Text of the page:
St. Charles Chronicle
KANE COUNTY, ILLINOIS, FRIDAY, MARCH 29, 1901
In the Days of Slavery.
The following article from the Saturday Evening Post will be of interest to readers of the Chronicle, inasmuch as it deals with a prominent clergyman, whose boy- hood days were passed in St. Charles, and on account of the reference to this city in the article:
Rev. Kittredge Wheeler, a strong figure in the Chicago ministorial crusade against vice,salvely declares that he is entitled to neither praise nor blame for the "fighting blood" that runs in his veins; that he is a reformer by inheritance, and couldn't help it it he would. Once, when a parishioner asked Dr. WHeeler If he had read Uncle Tom's Cabin, he answered "No" but his keen eyes twinkled With unmistakable mirth. Finally he added:
"My father was the one'Abolitionist' in St. Charles township, in Northern Illinois, In the days proceding the publication Of Mrs. Howe's marvelous novel. When that came out a new epoch began in our family. Up to that time the fireside readings in our household had been confined to the Bible. But tho publication of this heart-stirring story found a circle of open-mouthed children gathered about the fireplace while my father read aloud. The pauses were frequent, for he was compelled to make con-stant use of the waistbank of his hickory shirt in dashing the tears from his overflowing eyes. Soon I learned that to be an 'Abolitionist' meant to be hooted at on the street and persecuted on every hand.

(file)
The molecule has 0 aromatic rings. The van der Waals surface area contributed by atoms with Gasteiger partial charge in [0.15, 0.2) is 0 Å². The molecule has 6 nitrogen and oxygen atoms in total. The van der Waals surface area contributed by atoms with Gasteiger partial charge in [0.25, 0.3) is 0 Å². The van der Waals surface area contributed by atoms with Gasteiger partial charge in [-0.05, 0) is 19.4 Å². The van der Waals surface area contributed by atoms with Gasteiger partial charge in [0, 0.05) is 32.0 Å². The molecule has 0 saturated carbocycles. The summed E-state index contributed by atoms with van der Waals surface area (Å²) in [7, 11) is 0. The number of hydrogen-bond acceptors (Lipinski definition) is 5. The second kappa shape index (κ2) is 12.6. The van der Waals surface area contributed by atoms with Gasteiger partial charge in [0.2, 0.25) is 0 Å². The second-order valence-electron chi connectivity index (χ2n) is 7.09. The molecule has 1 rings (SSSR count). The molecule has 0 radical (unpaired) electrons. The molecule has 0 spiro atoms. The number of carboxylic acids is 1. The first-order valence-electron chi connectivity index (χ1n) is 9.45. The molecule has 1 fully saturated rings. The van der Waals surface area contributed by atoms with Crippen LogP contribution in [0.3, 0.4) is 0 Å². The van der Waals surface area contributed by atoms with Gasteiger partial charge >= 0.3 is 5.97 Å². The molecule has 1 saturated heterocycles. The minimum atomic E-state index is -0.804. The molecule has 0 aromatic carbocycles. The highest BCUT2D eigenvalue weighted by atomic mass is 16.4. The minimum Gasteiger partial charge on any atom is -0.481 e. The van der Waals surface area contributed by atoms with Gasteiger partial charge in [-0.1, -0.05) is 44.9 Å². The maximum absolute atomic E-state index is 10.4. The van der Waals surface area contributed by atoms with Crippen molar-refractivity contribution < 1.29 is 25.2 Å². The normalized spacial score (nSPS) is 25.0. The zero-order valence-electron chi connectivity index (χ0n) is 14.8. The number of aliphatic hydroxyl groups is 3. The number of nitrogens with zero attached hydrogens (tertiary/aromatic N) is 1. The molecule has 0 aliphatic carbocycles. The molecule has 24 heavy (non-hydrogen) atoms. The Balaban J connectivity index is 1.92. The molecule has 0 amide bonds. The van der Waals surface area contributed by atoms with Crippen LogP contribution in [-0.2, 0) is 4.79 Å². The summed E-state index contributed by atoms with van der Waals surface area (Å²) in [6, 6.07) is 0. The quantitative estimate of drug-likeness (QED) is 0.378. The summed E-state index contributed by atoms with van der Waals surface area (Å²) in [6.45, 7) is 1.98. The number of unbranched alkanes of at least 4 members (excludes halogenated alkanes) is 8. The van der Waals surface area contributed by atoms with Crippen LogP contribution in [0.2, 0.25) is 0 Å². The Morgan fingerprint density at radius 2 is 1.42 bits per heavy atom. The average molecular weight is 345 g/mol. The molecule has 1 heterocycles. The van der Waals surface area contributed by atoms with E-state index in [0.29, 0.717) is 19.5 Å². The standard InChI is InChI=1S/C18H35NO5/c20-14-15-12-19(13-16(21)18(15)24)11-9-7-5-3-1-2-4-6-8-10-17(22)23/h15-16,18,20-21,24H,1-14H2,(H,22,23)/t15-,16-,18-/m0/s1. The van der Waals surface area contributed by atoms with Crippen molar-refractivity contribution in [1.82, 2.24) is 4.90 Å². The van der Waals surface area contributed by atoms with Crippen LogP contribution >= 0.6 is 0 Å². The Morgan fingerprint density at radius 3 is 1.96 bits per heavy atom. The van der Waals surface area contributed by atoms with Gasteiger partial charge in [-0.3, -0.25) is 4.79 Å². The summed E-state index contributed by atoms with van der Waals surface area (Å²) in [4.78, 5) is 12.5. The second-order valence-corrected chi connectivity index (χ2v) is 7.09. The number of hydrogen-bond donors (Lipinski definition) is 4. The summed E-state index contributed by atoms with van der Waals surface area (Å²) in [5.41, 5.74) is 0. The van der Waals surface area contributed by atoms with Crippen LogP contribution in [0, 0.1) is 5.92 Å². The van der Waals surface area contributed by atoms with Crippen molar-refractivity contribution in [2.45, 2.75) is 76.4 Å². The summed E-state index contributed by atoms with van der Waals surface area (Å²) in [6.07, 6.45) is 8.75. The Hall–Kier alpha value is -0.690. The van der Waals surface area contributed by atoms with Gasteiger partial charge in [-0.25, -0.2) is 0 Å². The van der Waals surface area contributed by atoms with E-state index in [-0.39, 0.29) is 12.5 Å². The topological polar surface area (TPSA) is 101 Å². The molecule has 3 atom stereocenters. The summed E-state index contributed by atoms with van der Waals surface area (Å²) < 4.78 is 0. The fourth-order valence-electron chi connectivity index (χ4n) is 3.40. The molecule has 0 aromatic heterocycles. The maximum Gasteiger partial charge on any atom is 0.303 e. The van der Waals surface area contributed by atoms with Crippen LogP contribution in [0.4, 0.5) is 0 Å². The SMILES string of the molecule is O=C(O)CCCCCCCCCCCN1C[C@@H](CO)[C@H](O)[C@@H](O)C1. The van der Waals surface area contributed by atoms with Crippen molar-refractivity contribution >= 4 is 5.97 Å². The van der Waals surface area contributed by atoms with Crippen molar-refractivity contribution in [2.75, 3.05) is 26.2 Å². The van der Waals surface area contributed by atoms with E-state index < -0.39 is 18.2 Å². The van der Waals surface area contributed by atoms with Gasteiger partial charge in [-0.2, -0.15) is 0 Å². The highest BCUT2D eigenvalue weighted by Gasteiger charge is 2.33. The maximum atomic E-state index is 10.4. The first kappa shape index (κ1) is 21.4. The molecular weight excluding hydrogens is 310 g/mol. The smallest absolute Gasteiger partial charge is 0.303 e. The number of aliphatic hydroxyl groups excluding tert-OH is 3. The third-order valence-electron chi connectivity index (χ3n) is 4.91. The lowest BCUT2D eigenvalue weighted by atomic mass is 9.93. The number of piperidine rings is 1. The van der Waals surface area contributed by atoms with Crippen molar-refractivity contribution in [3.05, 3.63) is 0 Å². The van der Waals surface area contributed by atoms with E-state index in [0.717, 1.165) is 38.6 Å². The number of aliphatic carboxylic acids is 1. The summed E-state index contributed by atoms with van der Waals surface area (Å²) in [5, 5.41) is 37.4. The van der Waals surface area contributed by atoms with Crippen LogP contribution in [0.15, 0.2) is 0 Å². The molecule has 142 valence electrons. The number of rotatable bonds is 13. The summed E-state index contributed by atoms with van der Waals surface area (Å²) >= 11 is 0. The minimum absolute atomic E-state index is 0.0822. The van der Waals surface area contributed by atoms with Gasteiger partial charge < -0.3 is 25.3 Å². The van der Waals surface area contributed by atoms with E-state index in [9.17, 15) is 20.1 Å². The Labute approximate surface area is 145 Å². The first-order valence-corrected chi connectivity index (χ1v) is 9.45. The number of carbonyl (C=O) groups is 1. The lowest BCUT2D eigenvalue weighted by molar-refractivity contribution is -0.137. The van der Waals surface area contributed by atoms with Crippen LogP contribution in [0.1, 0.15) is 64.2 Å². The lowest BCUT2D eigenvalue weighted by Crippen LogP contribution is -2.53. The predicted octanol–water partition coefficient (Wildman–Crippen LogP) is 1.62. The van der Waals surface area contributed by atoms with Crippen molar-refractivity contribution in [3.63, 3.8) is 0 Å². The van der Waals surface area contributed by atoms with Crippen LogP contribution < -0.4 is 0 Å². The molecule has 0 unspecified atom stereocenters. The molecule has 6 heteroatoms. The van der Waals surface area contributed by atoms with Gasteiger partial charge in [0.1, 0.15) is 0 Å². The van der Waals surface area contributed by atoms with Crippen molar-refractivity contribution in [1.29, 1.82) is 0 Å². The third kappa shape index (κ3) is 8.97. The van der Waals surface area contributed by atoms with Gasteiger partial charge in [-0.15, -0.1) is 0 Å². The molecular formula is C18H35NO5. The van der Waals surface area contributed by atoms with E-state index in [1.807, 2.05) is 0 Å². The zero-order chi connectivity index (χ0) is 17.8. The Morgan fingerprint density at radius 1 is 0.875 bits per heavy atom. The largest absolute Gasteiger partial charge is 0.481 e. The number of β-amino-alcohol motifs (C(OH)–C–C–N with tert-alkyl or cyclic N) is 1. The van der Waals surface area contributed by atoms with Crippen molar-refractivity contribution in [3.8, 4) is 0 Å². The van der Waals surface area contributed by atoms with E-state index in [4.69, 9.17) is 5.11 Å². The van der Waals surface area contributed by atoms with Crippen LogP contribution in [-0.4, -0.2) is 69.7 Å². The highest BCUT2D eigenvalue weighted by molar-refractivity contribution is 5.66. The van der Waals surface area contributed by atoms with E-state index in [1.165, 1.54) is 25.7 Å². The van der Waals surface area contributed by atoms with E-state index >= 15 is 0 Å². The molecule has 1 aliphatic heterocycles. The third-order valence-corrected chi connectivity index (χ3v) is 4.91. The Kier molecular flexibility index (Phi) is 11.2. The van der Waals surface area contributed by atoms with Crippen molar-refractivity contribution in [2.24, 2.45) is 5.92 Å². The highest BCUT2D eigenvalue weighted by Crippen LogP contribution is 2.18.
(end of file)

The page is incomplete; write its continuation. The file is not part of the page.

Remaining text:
Our little cabin became a regular station of the 'Underground Railroad.' Those evenings when we laughed and cried with Uncle Tom, Little Eva and the other personages of the great story were surpassed only by the nights when we heard strange stories from the lips of .... slaves."
In the study of this eloquent Chicago preacher, who was for many years pastor of a large church in Hartford, Connecticut, hangs the rung of a sawbuck which bears all the marks of long service, it is a practical reminder of the days when Docter Wheeler almost sawed his way through college. His recreation is the study of Egyptology. In this field he enjoys a considerable reputation as an expert.
of it sawbuck whirls bobs ajl the inarks of tong ber,ire, it in a praeticol rouillider of Ulu days when Doctor Wheeler ulino,t rowed way through collego. His recreation is tho study of Egyptology. In Ohl 'lold he enjoys a considerable reputation AS au cxpert